On the Corner

by Robert Docter – 

A vignette

“How ya feelin’?” she asked
“Not good!” he replied
“Oh–too bad.”

He nodded his head slowly, sadly. “How you feelin’?”
“Good!” she said with enthusiasm.
He nodded his head slowly.


Have you noticed–we tend to use words like “good” and “bad” to describe our feelings. I wonder what that means when someone says they feel “good.” The word also seems to be related to feeling “up” just as feeling “bad” tends to be associated with “down.” When someone says they feel “good,” I suspect they mean they feel “pleasant,” “safe,” “content,” “happy.” My guess is that when someone says they feel bad, they really mean they have some emotional “pain”–life is creating some tension–some unpleasantness–a part of them feels threatened.

I wonder why we have such poor feeling vocabularies. Often, we can’t seem to describe our feelings beyond “good” and “bad.” Could it be that we don’t want to deal with our feelings? Could it be that our brains talk us into believing that not paying attention to our feelings is “safer” than accepting awareness of them–that “denial,” somehow, will achieve “security”–that the “pain” will go away? Are we a battleground for cognitive processes and emotional awareness? If so, I think the brain wins hands down.

Another vignette

“So … how ya feelin’?”
“I got a monster problem!”
“Oh … gee … too bad.”
He looked at his friend, quizzically.

Often–in fact, just about all the time, when I ask someone how they are feeling, they tell me what they think. It’s almost as if the explanation of the source of the feeling is more important than awareness of the feeling. Unconsciously, we seem to need to stay vague–with ourselves and with others.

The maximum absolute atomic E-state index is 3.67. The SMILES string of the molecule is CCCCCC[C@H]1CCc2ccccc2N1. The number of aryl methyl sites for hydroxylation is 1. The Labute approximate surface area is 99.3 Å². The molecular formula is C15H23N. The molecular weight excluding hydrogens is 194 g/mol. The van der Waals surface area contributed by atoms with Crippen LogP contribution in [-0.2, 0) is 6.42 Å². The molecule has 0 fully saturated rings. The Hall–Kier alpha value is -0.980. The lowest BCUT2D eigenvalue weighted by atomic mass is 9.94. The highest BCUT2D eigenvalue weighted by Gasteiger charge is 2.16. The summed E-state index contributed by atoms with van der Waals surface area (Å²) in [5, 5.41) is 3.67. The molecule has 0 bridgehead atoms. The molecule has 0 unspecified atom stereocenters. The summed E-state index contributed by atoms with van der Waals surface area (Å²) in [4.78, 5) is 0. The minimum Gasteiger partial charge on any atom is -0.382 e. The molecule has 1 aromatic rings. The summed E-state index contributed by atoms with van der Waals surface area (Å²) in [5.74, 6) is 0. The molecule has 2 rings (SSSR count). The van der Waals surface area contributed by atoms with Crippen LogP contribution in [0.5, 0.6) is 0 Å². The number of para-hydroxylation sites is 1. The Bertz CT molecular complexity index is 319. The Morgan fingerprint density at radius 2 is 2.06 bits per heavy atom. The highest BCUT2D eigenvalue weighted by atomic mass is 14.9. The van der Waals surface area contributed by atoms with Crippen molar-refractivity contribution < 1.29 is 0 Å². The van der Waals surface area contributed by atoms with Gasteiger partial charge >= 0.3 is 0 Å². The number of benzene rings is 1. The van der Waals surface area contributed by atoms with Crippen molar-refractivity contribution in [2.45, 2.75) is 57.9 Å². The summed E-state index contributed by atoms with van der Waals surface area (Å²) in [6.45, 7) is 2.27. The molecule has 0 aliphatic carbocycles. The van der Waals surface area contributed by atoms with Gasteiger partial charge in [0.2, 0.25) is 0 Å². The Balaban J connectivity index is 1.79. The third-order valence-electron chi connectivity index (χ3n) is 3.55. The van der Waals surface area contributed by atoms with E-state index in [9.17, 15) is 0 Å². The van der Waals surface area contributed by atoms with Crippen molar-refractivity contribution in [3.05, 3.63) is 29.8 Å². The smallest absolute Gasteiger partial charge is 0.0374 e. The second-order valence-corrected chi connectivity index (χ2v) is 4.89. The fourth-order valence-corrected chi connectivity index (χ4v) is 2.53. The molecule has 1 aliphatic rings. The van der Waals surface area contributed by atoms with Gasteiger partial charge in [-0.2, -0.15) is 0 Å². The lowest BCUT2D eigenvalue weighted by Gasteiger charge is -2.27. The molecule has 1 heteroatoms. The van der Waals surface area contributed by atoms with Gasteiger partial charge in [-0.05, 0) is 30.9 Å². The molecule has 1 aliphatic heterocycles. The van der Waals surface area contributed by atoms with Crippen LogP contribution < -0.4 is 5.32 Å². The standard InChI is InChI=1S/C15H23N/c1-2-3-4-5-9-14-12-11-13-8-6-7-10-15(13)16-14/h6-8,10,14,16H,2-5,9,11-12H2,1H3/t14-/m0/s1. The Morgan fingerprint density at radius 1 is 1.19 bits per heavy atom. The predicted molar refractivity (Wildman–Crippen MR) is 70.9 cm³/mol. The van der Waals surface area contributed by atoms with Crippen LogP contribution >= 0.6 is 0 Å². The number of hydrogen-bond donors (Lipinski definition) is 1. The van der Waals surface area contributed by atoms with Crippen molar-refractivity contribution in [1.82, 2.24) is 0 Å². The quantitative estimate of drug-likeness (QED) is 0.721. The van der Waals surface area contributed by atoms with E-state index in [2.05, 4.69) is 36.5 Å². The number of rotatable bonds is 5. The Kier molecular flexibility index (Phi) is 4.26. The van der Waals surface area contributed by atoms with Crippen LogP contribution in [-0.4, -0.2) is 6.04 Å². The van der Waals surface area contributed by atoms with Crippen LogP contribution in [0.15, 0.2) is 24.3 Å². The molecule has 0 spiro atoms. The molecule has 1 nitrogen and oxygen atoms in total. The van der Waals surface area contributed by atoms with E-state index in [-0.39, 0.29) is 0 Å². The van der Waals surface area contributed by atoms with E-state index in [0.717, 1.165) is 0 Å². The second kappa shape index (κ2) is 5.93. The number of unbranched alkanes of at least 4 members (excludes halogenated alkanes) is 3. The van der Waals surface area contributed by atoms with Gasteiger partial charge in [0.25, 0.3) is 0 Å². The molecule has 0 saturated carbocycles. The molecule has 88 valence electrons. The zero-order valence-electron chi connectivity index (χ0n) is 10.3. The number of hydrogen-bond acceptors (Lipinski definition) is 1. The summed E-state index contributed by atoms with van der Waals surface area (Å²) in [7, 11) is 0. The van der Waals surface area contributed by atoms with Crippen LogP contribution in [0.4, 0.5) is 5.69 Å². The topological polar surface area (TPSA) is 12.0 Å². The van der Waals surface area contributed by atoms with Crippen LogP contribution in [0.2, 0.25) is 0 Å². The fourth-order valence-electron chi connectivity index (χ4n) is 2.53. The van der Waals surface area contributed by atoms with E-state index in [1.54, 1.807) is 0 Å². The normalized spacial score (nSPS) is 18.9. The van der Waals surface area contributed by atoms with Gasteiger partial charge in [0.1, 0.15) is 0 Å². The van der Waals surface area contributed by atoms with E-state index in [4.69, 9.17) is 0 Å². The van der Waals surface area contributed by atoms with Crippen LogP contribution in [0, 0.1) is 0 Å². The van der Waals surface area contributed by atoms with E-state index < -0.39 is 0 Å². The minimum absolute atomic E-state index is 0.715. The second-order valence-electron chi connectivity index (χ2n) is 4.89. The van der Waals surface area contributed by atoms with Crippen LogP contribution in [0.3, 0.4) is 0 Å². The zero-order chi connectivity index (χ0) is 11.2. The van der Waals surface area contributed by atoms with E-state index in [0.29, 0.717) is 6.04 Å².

We get into serious trouble emotionally when we fail to express awareness of our feelings. We don’t communicate–like that vignette above illustrated. Neither person communicated their feelings at all. We have no idea how the guy with the problem felt about it, and the “oh, gee” guy didn’t express his sense of confusion or sadness or pleasure, either. But poor communication is only part of the difficulty. The consequences of failing to be aware of our feelings can lead to reduced social acceptance, personal confusion and/or deteriorating mental health.

We communicate feeling whether we mean to or not. This is “read” or interpreted by another party. This party provides us with some feedback or advice or at least a response based on the “read.” If we aren’t aware of our own feelings, we either accept the interpretation as accurate, get angry, become convulsed with laughter or numb-out. If we are aware of our feelings, we can provide accurate feedback concerning the interpretation.

If we don’t sense the feeling, we fail to tell the brain what it means. Sometimes, then, the brain writes its own scenario based on the meanings we locked in memory from our past experiences. For instance, someone says something which makes you feel demeaned, threatened and intimidated. A parent acted this way toward you. You begin a slow burn about which you are unaware. You fail to tell your brain anything about the angry feelings and, thus, deny their existence. In the process, the burn gets hotter and your stress level increases. Still no message to the brain about what this means in relation to this feeling. Finally, you erupt with a violent rage in a very immature manner. Had you accepted awareness of the early burn, identified its source, and clarified its meaning for you in that moment, the past would not have dictated the behavior.

I challenge each of you to identify a dozen feeling words and to speak them to yourself as you sense the feelings in your body. It’s an essential step toward mature behavior, and it’s crucial in helping others.

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